I was so impressed with the quality of comments from my students. We wrote down several of our comments and questions about Barack's life, and my students shared what they already knew about Mr. Obama. Then, I began reading his story...it took us 3 read aloud sessions (I would guess 30 minutes each) to get through the story because my students had so many comments and questions about Barack's life. I believe this is what Ellin Oliver Keene is trying to convey in her first chapter, and by the quote at the beginning of this post. The conversations we (my students and I) have about reading allow my students to grow as readers. None of my students could have read this book on their own, but choosing a rigorous text for our read aloud exposes my students to higher level thinking and vocabulary. I am anxious to read Barack Obama Son of Promise Child of Hope with my students and compare the two books. (The first book is factual, the second is a poetic account of Barack's life)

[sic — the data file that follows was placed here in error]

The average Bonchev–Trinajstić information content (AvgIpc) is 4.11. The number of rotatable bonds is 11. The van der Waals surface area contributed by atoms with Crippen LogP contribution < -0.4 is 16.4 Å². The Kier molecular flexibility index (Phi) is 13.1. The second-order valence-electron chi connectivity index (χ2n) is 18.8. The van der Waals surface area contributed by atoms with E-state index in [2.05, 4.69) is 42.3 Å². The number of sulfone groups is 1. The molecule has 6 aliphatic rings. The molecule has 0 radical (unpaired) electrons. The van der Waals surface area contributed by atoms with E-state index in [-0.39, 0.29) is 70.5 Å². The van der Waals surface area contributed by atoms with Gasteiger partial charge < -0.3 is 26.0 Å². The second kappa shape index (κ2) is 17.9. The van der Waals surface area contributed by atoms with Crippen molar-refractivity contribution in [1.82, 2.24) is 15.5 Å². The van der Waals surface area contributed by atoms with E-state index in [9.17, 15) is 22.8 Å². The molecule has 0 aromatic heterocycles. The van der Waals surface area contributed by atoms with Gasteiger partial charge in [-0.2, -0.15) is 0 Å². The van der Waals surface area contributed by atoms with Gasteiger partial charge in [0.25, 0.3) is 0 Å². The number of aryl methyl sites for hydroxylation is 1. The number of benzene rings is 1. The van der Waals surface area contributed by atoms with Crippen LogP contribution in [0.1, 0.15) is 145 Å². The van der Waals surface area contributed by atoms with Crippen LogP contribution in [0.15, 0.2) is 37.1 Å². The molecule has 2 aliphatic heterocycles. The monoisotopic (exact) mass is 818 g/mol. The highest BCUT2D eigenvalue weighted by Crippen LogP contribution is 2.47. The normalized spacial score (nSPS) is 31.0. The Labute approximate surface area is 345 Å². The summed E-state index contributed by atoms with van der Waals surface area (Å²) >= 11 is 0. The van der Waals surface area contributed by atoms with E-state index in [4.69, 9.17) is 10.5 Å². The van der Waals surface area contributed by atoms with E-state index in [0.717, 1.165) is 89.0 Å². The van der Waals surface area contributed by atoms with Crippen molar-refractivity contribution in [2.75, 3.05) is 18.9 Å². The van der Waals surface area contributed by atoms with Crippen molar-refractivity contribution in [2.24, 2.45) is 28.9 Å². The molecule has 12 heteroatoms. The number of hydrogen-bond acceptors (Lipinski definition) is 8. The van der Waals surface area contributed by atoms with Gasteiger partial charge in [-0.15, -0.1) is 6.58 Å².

My First Post

My New Year's Resolution was to begin a professional blog about my experiences in the classroom, my interactions with other teachers, and my thoughts on education in general. I know New Year's Resolutions are to begin on the first of the year, but I have never been prepared enough to start anything new on the first of a new year...isn't everyday a new beginning? I have, however, kept up my other New Year's Resolution - read at least one current event article from the New York Times or other reliable news source. I believe my two New Year Resolutions will enable me to become a more informed citizen and more effective teacher this year.